Review: Modern Romance
Man, there’s nothing quite like a late night screening of Modern Romance to remind you that there are worse things in life than being single on Valentine’s Day—you could also be an insufferably neurotic asshole.
The only other Albert Brooks-directed film I’d seen before tonight was Real Life (a sharply-scripted mockumentary that set out to lampoon the Maysles Brothers, only to end up perfectly parodying the reality TV industry a few decades in advance), but this dark, depressing comedy is a different beast altogether—albeit one that also mines a lot of its humor out of secondhand embarrassment. From the painful opening breakup scene to the depression-fueled shopping sprees to the spur-of-the-moment make-up dates, the whole movie is a nonstop parade of awkward situations as our not-so-dashing hero (Brooks himself, delivering a candid portrait of bruised masculinity) drifts in and out of an irreparably toxic relationship, grappling all the while with his crippling insecurities. The resulting study of “true” love in a society obsessed with the idealized, sanitized version glimpsed in popular culture is intensely uncomfortable—and undeniably hilarious. I laughed, I cringed… and I adored every absurd minute of it.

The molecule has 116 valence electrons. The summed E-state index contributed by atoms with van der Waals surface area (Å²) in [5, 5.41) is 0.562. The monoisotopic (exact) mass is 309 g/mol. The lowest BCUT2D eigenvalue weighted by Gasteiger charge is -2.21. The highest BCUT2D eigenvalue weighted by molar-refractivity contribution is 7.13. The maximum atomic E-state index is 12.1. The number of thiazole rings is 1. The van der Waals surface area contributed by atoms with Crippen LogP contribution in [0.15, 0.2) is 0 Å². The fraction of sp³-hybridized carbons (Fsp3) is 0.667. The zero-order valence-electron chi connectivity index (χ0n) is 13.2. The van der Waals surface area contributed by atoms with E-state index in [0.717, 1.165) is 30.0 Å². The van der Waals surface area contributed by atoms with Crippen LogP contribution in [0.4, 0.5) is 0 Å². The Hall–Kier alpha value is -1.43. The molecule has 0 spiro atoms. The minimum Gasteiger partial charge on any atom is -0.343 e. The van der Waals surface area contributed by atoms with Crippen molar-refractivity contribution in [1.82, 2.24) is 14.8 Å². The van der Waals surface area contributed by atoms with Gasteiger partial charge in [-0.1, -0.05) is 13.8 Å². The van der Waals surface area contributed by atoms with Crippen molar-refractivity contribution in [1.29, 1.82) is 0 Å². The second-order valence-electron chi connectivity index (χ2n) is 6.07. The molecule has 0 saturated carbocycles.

I purchased a copy of Brooks’ Lost in America during a Criterion flash sale a few months back, and the Blu-ray is still sitting unopened on my shelf. Maybe it’s time to pop that sucker in…
[Originally written February 14, 2018.]